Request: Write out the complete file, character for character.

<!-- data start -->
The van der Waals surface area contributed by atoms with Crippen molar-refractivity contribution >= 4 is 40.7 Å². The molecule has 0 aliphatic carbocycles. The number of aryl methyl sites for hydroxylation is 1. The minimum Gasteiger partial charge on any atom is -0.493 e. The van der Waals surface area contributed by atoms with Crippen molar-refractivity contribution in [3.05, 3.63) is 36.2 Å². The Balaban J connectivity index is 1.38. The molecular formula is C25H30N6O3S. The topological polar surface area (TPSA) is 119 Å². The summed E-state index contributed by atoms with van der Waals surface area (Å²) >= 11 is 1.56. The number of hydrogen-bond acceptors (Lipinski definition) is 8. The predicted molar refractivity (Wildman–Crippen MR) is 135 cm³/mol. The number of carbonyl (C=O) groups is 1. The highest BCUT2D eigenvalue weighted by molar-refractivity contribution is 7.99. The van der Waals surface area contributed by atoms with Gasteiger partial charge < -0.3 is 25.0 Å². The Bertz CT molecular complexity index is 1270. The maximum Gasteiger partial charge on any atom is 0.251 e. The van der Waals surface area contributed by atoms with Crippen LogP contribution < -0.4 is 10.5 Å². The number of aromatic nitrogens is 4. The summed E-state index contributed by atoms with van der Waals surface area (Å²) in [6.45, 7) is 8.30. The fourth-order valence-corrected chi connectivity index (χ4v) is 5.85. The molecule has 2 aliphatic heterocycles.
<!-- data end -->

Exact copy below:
The van der Waals surface area contributed by atoms with Crippen molar-refractivity contribution >= 4 is 40.7 Å². The molecule has 0 aliphatic carbocycles. The number of aryl methyl sites for hydroxylation is 1. The minimum Gasteiger partial charge on any atom is -0.493 e. The van der Waals surface area contributed by atoms with Crippen molar-refractivity contribution in [3.05, 3.63) is 36.2 Å². The Balaban J connectivity index is 1.38. The molecular formula is C25H30N6O3S. The topological polar surface area (TPSA) is 119 Å². The summed E-state index contributed by atoms with van der Waals surface area (Å²) >= 11 is 1.56. The number of hydrogen-bond acceptors (Lipinski definition) is 8. The predicted molar refractivity (Wildman–Crippen MR) is 135 cm³/mol. The number of carbonyl (C=O) groups is 1. The highest BCUT2D eigenvalue weighted by molar-refractivity contribution is 7.99. The van der Waals surface area contributed by atoms with Gasteiger partial charge < -0.3 is 25.0 Å². The Bertz CT molecular complexity index is 1270. The maximum Gasteiger partial charge on any atom is 0.251 e. The van der Waals surface area contributed by atoms with Crippen LogP contribution < -0.4 is 10.5 Å². The number of aromatic nitrogens is 4. The summed E-state index contributed by atoms with van der Waals surface area (Å²) in [6.45, 7) is 8.30. The fourth-order valence-corrected chi connectivity index (χ4v) is 5.85. The molecule has 2 aliphatic heterocycles.